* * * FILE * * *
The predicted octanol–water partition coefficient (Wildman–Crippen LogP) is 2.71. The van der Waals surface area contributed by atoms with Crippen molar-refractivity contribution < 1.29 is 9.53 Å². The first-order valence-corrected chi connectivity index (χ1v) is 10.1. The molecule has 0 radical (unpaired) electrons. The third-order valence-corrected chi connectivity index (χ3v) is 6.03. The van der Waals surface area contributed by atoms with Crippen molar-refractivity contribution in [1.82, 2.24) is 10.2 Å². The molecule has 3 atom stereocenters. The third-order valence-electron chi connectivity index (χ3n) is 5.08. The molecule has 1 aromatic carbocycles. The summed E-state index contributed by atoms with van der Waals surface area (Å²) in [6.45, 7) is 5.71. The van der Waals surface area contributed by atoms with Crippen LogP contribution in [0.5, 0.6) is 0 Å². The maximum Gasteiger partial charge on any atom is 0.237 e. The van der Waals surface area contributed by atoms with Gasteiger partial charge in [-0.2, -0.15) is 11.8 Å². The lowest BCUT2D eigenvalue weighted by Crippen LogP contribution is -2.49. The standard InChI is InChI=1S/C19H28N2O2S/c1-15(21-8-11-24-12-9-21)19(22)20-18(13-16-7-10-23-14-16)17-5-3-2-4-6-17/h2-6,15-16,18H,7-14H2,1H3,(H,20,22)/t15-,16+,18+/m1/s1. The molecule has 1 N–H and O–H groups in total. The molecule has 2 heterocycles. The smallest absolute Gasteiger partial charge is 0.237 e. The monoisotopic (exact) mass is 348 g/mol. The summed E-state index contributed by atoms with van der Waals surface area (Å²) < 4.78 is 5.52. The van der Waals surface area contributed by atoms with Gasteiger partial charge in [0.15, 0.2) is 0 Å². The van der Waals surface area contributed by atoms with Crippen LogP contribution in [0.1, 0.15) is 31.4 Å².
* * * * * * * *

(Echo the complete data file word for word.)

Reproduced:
The predicted octanol–water partition coefficient (Wildman–Crippen LogP) is 2.71. The van der Waals surface area contributed by atoms with Crippen molar-refractivity contribution < 1.29 is 9.53 Å². The first-order valence-corrected chi connectivity index (χ1v) is 10.1. The molecule has 0 radical (unpaired) electrons. The third-order valence-corrected chi connectivity index (χ3v) is 6.03. The van der Waals surface area contributed by atoms with Crippen molar-refractivity contribution in [1.82, 2.24) is 10.2 Å². The molecule has 3 atom stereocenters. The third-order valence-electron chi connectivity index (χ3n) is 5.08. The molecule has 1 aromatic carbocycles. The summed E-state index contributed by atoms with van der Waals surface area (Å²) in [6.45, 7) is 5.71. The van der Waals surface area contributed by atoms with Crippen LogP contribution in [0.5, 0.6) is 0 Å². The maximum Gasteiger partial charge on any atom is 0.237 e. The van der Waals surface area contributed by atoms with Gasteiger partial charge in [-0.2, -0.15) is 11.8 Å². The lowest BCUT2D eigenvalue weighted by Crippen LogP contribution is -2.49. The standard InChI is InChI=1S/C19H28N2O2S/c1-15(21-8-11-24-12-9-21)19(22)20-18(13-16-7-10-23-14-16)17-5-3-2-4-6-17/h2-6,15-16,18H,7-14H2,1H3,(H,20,22)/t15-,16+,18+/m1/s1. The molecule has 1 N–H and O–H groups in total. The molecule has 2 heterocycles. The smallest absolute Gasteiger partial charge is 0.237 e. The monoisotopic (exact) mass is 348 g/mol. The summed E-state index contributed by atoms with van der Waals surface area (Å²) < 4.78 is 5.52. The van der Waals surface area contributed by atoms with Gasteiger partial charge in [0.15, 0.2) is 0 Å². The van der Waals surface area contributed by atoms with Crippen LogP contribution in [0.1, 0.15) is 31.4 Å².